July 19, 2012
FOR IMMEDIATE RELEASE
Katie Yurkewicz, Fermilab Office of Communication, 630-840-3351, email@example.com
What’s a Higgs boson? Has it been discovered?
Find out at Fermilab on July 29
Have you read about the Higgs boson in the news? Want to find out what it is, if it’s been discovered at the Large Hadron Collider in Switzerland, and what it means for you? Come to Fermilab in Batavia on Sunday, July 29, from 1-3 p.m. to learn about the Higgs and have your questions answered.
Fermilab scientist Don Lincoln will present an overview of the Higgs particle and the decades-long, worldwide search that involved scientists at particle accelerators in Illinois and Europe. Following the presentation, Fermilab scientists involved in the Higgs boson search will be available to answer your questions about the Higgs particle, the Large Hadron Collider and particle physics.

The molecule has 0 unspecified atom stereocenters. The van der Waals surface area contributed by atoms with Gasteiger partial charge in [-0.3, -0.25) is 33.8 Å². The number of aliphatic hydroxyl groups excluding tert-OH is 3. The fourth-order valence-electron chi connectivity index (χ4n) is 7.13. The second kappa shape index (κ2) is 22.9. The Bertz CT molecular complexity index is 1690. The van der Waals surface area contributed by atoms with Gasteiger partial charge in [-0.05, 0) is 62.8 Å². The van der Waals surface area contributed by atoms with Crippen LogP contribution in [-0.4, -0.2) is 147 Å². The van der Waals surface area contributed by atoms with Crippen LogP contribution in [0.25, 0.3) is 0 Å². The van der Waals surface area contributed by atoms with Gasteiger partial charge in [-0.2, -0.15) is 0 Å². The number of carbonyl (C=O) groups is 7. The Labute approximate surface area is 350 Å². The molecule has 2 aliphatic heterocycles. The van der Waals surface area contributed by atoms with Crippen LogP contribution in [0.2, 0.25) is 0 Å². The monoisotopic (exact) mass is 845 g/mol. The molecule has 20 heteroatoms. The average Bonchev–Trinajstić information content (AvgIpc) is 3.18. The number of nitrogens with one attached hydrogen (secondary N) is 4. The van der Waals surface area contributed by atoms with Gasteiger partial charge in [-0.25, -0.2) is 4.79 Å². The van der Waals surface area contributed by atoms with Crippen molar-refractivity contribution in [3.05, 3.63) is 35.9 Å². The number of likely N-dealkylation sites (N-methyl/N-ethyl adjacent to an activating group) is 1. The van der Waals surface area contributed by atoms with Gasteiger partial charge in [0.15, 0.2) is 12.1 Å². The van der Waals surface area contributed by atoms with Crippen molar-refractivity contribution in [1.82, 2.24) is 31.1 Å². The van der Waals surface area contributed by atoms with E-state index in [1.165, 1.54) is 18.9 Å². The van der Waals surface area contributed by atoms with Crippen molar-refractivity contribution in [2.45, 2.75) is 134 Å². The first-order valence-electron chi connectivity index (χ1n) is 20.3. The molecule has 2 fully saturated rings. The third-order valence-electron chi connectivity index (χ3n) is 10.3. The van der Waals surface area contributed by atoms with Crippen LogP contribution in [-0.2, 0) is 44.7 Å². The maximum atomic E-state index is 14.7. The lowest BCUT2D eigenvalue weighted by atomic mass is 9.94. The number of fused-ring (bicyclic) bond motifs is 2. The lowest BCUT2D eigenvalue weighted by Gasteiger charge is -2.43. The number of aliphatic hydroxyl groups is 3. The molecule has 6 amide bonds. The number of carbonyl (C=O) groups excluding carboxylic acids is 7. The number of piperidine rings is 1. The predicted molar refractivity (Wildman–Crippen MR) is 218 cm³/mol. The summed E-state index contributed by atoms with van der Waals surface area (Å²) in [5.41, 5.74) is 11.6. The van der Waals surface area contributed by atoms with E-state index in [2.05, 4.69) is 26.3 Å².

Visitors will also be able to view Fermilab’s remote operations center for the Large Hadron Collider and enjoy an expansive view of the laboratory site and surrounding area from the 15 th floor of Wilson Hall. Refreshments will be served.
The event is free and open to the public. No advance reservation is required.
For more information, call 630-840-5588 or e-mail firstname.lastname@example.org.
This special event is part of Fermilab’s monthly Ask-A-Scientist lecture and tour program. To view and register for upcoming events in the series, visit:
Directions to Fermilab in Batavia, IL are available online: http://www.fnal.gov/pub/visiting/hours/index.html
Fermilab is America’s premier national laboratory for particle physics research. A U.S. Department of Energy Office of Science laboratory, Fermilab is located near Chicago, Illinois and operated under contract by the Fermi Research Alliance, LLC. Visit Fermilab’s website at http://www.fnal.gov and follow us on Twitter at @FermilabToday.
The DOE Office of Science is the single largest supporter of basic research in the physical sciences in the United States, and is working to address some of the most pressing challenges of our time. For more information, please visit http://science.energy.gov.
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